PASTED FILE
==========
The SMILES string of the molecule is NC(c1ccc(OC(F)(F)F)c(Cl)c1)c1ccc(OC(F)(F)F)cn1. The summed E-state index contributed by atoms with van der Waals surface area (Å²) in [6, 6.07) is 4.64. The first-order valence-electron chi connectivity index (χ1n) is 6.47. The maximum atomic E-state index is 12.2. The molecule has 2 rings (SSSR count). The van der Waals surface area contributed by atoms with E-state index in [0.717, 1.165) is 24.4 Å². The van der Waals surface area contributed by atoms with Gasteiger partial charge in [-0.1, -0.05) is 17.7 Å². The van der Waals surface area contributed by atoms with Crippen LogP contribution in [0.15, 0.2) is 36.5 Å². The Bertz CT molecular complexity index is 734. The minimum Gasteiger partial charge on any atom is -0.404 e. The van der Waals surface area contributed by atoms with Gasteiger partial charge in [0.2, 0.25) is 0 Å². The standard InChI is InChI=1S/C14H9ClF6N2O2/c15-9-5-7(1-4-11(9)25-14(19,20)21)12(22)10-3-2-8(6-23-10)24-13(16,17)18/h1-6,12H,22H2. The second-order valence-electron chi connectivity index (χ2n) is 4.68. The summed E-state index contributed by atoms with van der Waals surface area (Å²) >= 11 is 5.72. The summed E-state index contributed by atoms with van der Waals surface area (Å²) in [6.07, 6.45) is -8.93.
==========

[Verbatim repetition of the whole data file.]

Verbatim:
The SMILES string of the molecule is NC(c1ccc(OC(F)(F)F)c(Cl)c1)c1ccc(OC(F)(F)F)cn1. The summed E-state index contributed by atoms with van der Waals surface area (Å²) in [6, 6.07) is 4.64. The first-order valence-electron chi connectivity index (χ1n) is 6.47. The maximum atomic E-state index is 12.2. The molecule has 2 rings (SSSR count). The van der Waals surface area contributed by atoms with E-state index in [0.717, 1.165) is 24.4 Å². The van der Waals surface area contributed by atoms with Gasteiger partial charge in [-0.1, -0.05) is 17.7 Å². The van der Waals surface area contributed by atoms with Crippen LogP contribution in [0.15, 0.2) is 36.5 Å². The Bertz CT molecular complexity index is 734. The minimum Gasteiger partial charge on any atom is -0.404 e. The van der Waals surface area contributed by atoms with Gasteiger partial charge in [0.2, 0.25) is 0 Å². The standard InChI is InChI=1S/C14H9ClF6N2O2/c15-9-5-7(1-4-11(9)25-14(19,20)21)12(22)10-3-2-8(6-23-10)24-13(16,17)18/h1-6,12H,22H2. The second-order valence-electron chi connectivity index (χ2n) is 4.68. The summed E-state index contributed by atoms with van der Waals surface area (Å²) >= 11 is 5.72. The summed E-state index contributed by atoms with van der Waals surface area (Å²) in [6.07, 6.45) is -8.93.